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Nationalism, cognitive ability, and interpersonal relations

  • Giacomo Corneo

    ()

Interpersonal relations are shaped by the judgements associated with the social categories that individuals perceive in their social contacts. I develop a model of how those judgments form based on a theory of symbolic values. The model depicts the interaction between two values, one associated with an inherited ethnic trait (nationality) and one with an endogenous achievement trait (income). Individuals with lower cognitive ability are predicted to invest more value on nationalism and to have hostile relations with immigrants. Multiple equilibria are possible and better schooling may eliminate equilibria with xenophobia. Econometric findings based on data from three large surveys corroborate the predictions derived from the theoretical model.

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File URL: http://hdl.handle.net/10.1007/s12232-010-0097-2
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Article provided by Springer in its journal International Review of Economics.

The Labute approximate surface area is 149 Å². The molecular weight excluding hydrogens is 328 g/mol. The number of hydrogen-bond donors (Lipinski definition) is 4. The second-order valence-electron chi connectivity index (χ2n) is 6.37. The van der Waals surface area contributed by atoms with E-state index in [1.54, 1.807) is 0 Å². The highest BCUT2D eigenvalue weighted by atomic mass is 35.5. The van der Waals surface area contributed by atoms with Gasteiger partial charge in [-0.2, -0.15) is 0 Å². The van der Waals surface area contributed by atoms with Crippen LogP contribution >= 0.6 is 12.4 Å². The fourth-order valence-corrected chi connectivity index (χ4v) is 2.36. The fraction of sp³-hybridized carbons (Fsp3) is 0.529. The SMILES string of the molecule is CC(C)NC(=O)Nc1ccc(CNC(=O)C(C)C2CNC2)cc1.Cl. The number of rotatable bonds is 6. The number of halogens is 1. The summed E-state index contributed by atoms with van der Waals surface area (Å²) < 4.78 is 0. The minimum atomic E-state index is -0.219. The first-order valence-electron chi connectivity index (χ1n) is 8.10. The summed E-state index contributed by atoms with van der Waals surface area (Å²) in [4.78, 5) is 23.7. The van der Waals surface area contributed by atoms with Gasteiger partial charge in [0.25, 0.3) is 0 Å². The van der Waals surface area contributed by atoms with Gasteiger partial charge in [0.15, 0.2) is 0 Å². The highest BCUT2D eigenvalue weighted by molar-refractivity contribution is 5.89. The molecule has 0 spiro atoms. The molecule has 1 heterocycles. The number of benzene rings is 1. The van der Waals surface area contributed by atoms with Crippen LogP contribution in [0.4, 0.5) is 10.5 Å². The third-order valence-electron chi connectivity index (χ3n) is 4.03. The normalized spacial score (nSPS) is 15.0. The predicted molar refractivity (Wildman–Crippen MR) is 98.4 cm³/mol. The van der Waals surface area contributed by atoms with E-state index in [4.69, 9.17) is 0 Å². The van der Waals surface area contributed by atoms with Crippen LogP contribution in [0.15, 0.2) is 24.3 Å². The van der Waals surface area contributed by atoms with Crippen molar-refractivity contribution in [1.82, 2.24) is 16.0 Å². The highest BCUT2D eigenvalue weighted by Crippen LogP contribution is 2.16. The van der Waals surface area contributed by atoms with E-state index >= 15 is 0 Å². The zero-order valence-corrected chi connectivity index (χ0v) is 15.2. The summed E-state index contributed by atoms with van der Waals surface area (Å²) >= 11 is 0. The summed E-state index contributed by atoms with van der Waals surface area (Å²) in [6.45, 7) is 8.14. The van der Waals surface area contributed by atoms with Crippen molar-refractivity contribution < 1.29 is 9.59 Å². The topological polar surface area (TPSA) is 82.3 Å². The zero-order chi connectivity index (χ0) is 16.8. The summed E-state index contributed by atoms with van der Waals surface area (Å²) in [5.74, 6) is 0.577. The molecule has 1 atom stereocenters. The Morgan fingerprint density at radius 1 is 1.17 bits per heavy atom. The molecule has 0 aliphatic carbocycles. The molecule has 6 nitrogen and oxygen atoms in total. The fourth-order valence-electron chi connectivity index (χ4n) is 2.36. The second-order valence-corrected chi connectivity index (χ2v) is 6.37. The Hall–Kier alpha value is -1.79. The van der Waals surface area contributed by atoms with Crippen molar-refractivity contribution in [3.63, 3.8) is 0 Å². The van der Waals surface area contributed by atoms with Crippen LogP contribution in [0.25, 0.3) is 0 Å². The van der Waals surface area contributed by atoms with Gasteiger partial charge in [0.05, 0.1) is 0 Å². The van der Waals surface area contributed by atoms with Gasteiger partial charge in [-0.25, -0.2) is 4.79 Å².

Volume (Year): 57 (2010)
Issue (Month): 2 (June)
Pages: 119-141

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Handle: RePEc:spr:inrvec:v:57:y:2010:i:2:p:119-141
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  1. Flavio Cunha & James J. Heckman, 2009. "The Economics and Psychology of Inequality and Human DEvelopment," Journal of the European Economic Association, MIT Press, vol. 7(2-3), pages 320-364, 04-05.
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  7. John Roemer & Karine Straeten, 2005. "Xenophobia and the Size of the Public Sector in France: A Politico-economic Analysis," Journal of Economics, Springer, vol. 86(2), pages 95-144, November.
  8. Chaim Fershtman & Uri Gneezy, 2001. "Discrimination In A Segmented Society: An Experimental Approach," The Quarterly Journal of Economics, MIT Press, vol. 116(1), pages 351-377, February.
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